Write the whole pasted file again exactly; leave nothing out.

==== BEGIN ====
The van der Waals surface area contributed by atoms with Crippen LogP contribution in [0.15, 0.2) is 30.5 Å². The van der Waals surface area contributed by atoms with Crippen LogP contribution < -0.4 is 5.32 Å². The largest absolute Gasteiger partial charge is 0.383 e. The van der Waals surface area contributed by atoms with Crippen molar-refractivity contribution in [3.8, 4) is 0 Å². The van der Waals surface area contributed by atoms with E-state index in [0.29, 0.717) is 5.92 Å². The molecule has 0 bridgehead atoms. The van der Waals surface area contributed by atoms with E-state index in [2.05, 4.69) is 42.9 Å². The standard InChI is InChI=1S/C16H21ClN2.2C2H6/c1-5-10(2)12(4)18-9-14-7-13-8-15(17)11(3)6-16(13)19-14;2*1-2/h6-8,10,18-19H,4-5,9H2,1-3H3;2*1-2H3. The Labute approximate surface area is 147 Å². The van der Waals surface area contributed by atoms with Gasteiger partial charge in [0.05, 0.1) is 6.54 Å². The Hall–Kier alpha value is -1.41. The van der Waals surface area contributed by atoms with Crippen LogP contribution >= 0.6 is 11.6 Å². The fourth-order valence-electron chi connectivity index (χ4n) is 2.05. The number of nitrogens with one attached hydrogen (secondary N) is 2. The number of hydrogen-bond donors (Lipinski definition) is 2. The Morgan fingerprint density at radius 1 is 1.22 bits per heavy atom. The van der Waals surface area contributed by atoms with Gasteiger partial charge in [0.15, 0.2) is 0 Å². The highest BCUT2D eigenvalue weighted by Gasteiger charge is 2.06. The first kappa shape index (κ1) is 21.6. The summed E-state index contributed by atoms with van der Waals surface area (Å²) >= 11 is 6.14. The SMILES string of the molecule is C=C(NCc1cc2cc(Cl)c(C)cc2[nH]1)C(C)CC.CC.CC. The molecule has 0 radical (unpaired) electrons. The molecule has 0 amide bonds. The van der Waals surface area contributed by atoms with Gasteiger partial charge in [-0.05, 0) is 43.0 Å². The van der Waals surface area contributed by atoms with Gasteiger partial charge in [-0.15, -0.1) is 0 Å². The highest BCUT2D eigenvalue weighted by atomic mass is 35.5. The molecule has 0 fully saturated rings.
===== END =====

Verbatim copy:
The van der Waals surface area contributed by atoms with Crippen LogP contribution in [0.15, 0.2) is 30.5 Å². The van der Waals surface area contributed by atoms with Crippen LogP contribution < -0.4 is 5.32 Å². The largest absolute Gasteiger partial charge is 0.383 e. The van der Waals surface area contributed by atoms with Crippen molar-refractivity contribution in [3.8, 4) is 0 Å². The van der Waals surface area contributed by atoms with E-state index in [0.29, 0.717) is 5.92 Å². The molecule has 0 bridgehead atoms. The van der Waals surface area contributed by atoms with E-state index in [2.05, 4.69) is 42.9 Å². The standard InChI is InChI=1S/C16H21ClN2.2C2H6/c1-5-10(2)12(4)18-9-14-7-13-8-15(17)11(3)6-16(13)19-14;2*1-2/h6-8,10,18-19H,4-5,9H2,1-3H3;2*1-2H3. The Labute approximate surface area is 147 Å². The van der Waals surface area contributed by atoms with Gasteiger partial charge in [0.05, 0.1) is 6.54 Å². The Hall–Kier alpha value is -1.41. The van der Waals surface area contributed by atoms with Crippen LogP contribution >= 0.6 is 11.6 Å². The fourth-order valence-electron chi connectivity index (χ4n) is 2.05. The number of nitrogens with one attached hydrogen (secondary N) is 2. The number of hydrogen-bond donors (Lipinski definition) is 2. The Morgan fingerprint density at radius 1 is 1.22 bits per heavy atom. The van der Waals surface area contributed by atoms with Gasteiger partial charge in [0.15, 0.2) is 0 Å². The highest BCUT2D eigenvalue weighted by Gasteiger charge is 2.06. The first kappa shape index (κ1) is 21.6. The summed E-state index contributed by atoms with van der Waals surface area (Å²) >= 11 is 6.14. The SMILES string of the molecule is C=C(NCc1cc2cc(Cl)c(C)cc2[nH]1)C(C)CC.CC.CC. The molecule has 0 radical (unpaired) electrons. The molecule has 0 amide bonds. The van der Waals surface area contributed by atoms with Gasteiger partial charge in [-0.05, 0) is 43.0 Å². The van der Waals surface area contributed by atoms with Gasteiger partial charge in [-0.15, -0.1) is 0 Å². The highest BCUT2D eigenvalue weighted by atomic mass is 35.5. The molecule has 0 fully saturated rings.